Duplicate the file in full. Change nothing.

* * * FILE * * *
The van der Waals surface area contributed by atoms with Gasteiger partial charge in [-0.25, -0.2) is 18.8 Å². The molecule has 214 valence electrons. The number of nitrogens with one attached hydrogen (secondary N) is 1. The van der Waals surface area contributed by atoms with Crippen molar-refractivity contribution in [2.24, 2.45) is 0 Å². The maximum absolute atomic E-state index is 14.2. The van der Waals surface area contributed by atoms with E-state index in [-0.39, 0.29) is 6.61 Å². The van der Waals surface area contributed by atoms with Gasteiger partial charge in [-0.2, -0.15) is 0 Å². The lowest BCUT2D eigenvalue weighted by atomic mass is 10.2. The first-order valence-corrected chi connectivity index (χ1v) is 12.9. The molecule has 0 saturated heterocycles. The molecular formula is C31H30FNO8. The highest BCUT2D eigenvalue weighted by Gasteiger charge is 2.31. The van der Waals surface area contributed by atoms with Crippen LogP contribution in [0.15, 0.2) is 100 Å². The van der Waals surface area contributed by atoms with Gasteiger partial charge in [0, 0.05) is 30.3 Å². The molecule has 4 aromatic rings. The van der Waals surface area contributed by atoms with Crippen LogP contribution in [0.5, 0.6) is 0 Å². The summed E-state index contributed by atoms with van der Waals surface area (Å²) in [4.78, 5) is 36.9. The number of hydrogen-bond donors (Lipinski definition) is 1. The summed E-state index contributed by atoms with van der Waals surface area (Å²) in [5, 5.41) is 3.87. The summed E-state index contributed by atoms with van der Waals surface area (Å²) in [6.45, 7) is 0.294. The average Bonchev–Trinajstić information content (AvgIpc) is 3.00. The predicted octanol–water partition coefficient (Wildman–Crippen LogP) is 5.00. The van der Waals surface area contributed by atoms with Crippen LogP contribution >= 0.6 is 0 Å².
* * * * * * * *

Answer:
The van der Waals surface area contributed by atoms with Gasteiger partial charge in [-0.25, -0.2) is 18.8 Å². The molecule has 214 valence electrons. The number of nitrogens with one attached hydrogen (secondary N) is 1. The van der Waals surface area contributed by atoms with Crippen molar-refractivity contribution in [2.24, 2.45) is 0 Å². The maximum absolute atomic E-state index is 14.2. The van der Waals surface area contributed by atoms with E-state index in [-0.39, 0.29) is 6.61 Å². The van der Waals surface area contributed by atoms with Gasteiger partial charge in [-0.2, -0.15) is 0 Å². The lowest BCUT2D eigenvalue weighted by atomic mass is 10.2. The first-order valence-corrected chi connectivity index (χ1v) is 12.9. The molecule has 0 saturated heterocycles. The molecular formula is C31H30FNO8. The highest BCUT2D eigenvalue weighted by Gasteiger charge is 2.31. The van der Waals surface area contributed by atoms with Crippen LogP contribution in [0.15, 0.2) is 100 Å². The van der Waals surface area contributed by atoms with Gasteiger partial charge in [0, 0.05) is 30.3 Å². The molecule has 4 aromatic rings. The van der Waals surface area contributed by atoms with Crippen LogP contribution in [0.5, 0.6) is 0 Å². The summed E-state index contributed by atoms with van der Waals surface area (Å²) in [4.78, 5) is 36.9. The number of hydrogen-bond donors (Lipinski definition) is 1. The summed E-state index contributed by atoms with van der Waals surface area (Å²) in [5, 5.41) is 3.87. The summed E-state index contributed by atoms with van der Waals surface area (Å²) in [6.45, 7) is 0.294. The average Bonchev–Trinajstić information content (AvgIpc) is 3.00. The predicted octanol–water partition coefficient (Wildman–Crippen LogP) is 5.00. The van der Waals surface area contributed by atoms with Crippen LogP contribution >= 0.6 is 0 Å².